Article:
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Supreme Court Hearings: Senate panel deadlocks on Ketanji Brown Jackson; confirmation on track

WASHINGTON – The Senate Justice Committee found itself deadlocked Monday, 11-11, over whether to send Ketanji Brown Jackson’s Supreme Court nominee to the Senate. However, Presidential candidate Joe Biden is still well on his way to being confirmed this week as the first black woman in the Supreme Court.

The committee’s tie was expected, as there is a uniform party split on the panel and all Republicans oppose Jackson’s candidacy to replace retired Judge Stephen Breyer. However, it was still a blow to Democrats who had hoped for strong bipartisan support – and it was the first time the commission had reached a stalemate in running for the Supreme Court in three decades.

To move forward, Democrats planned a new vote to “discharge” Jackson’s candidacy from the committee Monday night and then take a series of procedural steps over the next few days to get him through the Senate 50-50. With the support of at least one Republican, Maine Sen. Susan Collins, Jackson is on track for confirmation by the end of the week.

“Judge Jackson will bring to the Supreme Court exceptional qualifications, deep experience and intellect, as well as a rigorous judicial background,” Biden wrote on Monday. “It deserves to be confirmed as the next justice.”

After more than 30 hours of hearing and questioning by Republicans about her record, Jackson is on the verge of making history as the third black justice and only the sixth woman in the court’s more than 200-year history. Democrats cite her deep experience of nine years on the federal bench and the opportunity to become the first former public defender on the floor.

Judicial Committee Chairman Sen. Dick Durbin, D-Ill., Told Monday that Jackson has “the highest level of skill, integrity, courtesy and grace.”

“The work of this committee today is nothing short of history-making,” Durbin said. “I am honored to be a part of it. I will strongly and proudly support Judge Jackson’s candidacy.”

The committee’s top Republican, Iowa Sen. Chuck Grassley, said he was opposed to Jackson’s candidacy because “she and I have fundamental, differing views on the role of judges and the role they should play in our governance.”

The committee has not reached a dead end since 1991, when Biden was chairman, and the proposal to send the current judge Clarence Thomas’s candidacy to the floor with a “favorable” recommendation failed with 7-7 votes. The committee then voted to send the nominee to the podium without recommendation, which means it could still be put to the vote.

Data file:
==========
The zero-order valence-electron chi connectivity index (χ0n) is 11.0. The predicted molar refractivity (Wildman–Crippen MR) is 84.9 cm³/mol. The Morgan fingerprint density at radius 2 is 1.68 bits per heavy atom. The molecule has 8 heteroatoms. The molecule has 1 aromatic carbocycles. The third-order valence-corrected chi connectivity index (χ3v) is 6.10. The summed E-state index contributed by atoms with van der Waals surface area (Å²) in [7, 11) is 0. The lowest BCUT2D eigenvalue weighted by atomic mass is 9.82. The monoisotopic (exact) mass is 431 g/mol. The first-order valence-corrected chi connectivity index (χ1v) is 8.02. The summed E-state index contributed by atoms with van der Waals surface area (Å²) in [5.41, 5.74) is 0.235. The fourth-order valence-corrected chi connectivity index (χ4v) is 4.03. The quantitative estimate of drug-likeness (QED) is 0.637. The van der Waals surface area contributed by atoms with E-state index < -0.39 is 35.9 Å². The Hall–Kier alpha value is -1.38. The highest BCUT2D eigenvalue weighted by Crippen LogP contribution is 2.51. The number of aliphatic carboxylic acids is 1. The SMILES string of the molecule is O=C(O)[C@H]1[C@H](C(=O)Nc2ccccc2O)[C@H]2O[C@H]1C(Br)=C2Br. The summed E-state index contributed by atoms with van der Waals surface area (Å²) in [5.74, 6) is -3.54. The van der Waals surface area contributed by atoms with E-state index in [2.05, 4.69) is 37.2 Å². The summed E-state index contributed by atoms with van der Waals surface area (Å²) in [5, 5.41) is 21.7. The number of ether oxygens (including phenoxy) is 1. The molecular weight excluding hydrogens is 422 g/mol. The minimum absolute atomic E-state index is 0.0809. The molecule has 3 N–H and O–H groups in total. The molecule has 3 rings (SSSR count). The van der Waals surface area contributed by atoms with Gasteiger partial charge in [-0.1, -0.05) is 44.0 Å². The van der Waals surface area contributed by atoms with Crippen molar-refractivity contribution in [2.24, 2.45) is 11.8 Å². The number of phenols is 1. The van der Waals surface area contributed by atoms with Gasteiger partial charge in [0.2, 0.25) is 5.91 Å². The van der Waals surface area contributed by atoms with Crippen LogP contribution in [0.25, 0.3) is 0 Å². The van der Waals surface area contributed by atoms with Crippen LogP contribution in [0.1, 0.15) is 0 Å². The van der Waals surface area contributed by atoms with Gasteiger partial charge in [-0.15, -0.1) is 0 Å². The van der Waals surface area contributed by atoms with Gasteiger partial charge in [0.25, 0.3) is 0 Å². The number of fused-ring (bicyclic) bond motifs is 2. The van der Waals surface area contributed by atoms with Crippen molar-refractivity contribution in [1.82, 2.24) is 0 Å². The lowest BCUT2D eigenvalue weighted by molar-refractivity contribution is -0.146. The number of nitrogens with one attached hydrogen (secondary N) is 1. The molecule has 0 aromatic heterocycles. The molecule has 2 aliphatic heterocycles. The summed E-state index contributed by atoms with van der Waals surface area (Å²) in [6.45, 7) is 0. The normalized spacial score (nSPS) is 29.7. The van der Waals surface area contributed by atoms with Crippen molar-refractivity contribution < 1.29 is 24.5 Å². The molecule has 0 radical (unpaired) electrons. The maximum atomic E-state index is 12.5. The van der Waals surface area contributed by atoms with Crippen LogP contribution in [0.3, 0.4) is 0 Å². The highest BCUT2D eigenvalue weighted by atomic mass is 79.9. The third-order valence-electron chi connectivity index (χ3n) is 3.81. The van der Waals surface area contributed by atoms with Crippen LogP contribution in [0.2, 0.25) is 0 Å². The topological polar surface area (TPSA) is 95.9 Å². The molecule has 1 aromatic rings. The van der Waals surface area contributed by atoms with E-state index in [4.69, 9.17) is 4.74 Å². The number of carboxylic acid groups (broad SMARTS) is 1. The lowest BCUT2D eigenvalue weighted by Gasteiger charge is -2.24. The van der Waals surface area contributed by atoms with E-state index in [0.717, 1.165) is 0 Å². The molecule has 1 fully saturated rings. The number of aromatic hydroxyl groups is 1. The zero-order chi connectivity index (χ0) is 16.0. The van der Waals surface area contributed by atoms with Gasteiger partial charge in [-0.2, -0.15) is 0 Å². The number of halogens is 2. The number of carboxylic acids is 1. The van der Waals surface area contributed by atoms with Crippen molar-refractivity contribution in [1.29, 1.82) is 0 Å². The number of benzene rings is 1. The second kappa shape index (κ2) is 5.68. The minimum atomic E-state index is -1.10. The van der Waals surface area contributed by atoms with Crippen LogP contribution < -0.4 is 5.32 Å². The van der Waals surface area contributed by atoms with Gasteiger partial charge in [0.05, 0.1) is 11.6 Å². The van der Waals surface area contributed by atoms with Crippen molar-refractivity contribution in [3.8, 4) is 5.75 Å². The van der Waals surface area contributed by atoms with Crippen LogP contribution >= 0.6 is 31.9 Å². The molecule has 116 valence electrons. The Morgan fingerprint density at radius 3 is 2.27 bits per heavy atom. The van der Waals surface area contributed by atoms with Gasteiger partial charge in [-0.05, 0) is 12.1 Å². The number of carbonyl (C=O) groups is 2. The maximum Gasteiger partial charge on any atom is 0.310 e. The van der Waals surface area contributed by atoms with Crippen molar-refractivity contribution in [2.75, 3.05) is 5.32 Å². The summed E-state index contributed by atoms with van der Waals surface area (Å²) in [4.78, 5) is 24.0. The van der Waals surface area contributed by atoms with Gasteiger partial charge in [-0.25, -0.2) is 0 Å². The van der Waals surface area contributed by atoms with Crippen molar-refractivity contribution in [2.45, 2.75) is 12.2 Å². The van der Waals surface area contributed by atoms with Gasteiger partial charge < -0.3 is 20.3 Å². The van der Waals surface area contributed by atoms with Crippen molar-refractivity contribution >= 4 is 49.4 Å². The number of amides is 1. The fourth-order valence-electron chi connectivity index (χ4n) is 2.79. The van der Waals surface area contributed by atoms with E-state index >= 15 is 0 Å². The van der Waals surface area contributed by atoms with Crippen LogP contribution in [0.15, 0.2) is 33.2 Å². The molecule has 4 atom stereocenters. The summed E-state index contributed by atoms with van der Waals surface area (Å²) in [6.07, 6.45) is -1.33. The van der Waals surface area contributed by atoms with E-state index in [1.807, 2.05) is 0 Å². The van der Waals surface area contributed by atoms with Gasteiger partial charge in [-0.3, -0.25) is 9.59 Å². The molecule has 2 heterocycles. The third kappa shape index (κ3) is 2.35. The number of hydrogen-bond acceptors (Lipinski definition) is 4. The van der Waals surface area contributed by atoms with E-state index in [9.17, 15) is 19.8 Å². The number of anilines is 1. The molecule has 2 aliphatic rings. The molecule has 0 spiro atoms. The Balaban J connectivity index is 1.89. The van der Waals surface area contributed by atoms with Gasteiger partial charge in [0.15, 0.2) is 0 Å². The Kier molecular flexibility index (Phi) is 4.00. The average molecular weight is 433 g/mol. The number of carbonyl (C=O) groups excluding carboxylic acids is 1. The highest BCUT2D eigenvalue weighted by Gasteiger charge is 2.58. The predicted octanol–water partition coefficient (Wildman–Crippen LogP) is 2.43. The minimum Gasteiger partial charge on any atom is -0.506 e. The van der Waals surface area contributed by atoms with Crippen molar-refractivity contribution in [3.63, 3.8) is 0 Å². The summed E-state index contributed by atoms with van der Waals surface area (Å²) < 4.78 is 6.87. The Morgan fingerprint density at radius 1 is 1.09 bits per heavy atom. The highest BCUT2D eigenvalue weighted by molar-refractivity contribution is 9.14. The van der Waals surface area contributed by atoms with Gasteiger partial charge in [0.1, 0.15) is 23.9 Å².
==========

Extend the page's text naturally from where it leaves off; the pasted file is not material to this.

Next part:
Delaware Sen. Chris Koons, a Democrat on the committee, said last week that a tie for Jackson would be “a really unfortunate signal of the continuing descent into the confirmation process.”

So far, Democrats know they will have at least one GOP vote in the full Senate – Collins, who announced last week that she would support the candidate. Collins said that while they may not always agree, Jackson “has the experience, qualifications and integrity to act as a justice associate in the Supreme Court.”

It is unclear whether other Republicans will join her. Kentucky Senate Republican Leader Mitch McConnell set the tone for the party last week when he said he “can not and will not support” Jackson, citing GOP concerns at the hearing about her conviction history and its support by liberal defense groups.

Republicans on the panel continued their push Monday to label Jackson soft on the crime, defending their repeated questions about her conviction for sex crimes.

“Questions are not attacks,” said Marsa Blackburn of Tennessee, one of the many Republican senators on the panel who raised the issue at the hearing two weeks ago.

Jackson dismissed the GOP narrative, saying “nothing could be further from the truth.” Democrats said she agreed with other judges in her decisions. And on Monday they criticized the questions of their GOP counterparts.

“You could try to create a straw man here, but it doesn’t hold,” said New Jersey Sen. Corey Booker.

The interrogation was full of “absurdities of disrespect,” said Booker, who is also black, and said he would be “happy” when it was confirmed.

Collins and Sen. Lisa Murkowski of Alaska and Lindsey Graham of South Carolina were the only three to vote for Jackson when the Senate confirmed her as a judge of appeals last year. Graham said Thursday he would not support her this time. Murkowski said he was still determined.

Collins’s support is likely to save Democrats from having to use Vice President Kamala Harris’s tie vote to confirm Biden’s election, and the president called Collins on Wednesday to thank her. Biden had invited her at least three times before the hearings, as part of a major effort to win a bipartisan vote for his historic candidate.

All 50 Democrats are expected to support Jackson, although a notable Democrat, Arizona Sen. Kirsten Cinema, has not yet said how he will vote.

Copyright © 2022 by the Associated Press. All rights reserved.



Supreme Court Hearings: Senate panel deadlocks on Ketanji Brown Jackson; confirmation on track Source link Supreme Court Hearings: Senate panel deadlocks on Ketanji Brown Jackson; confirmation on track

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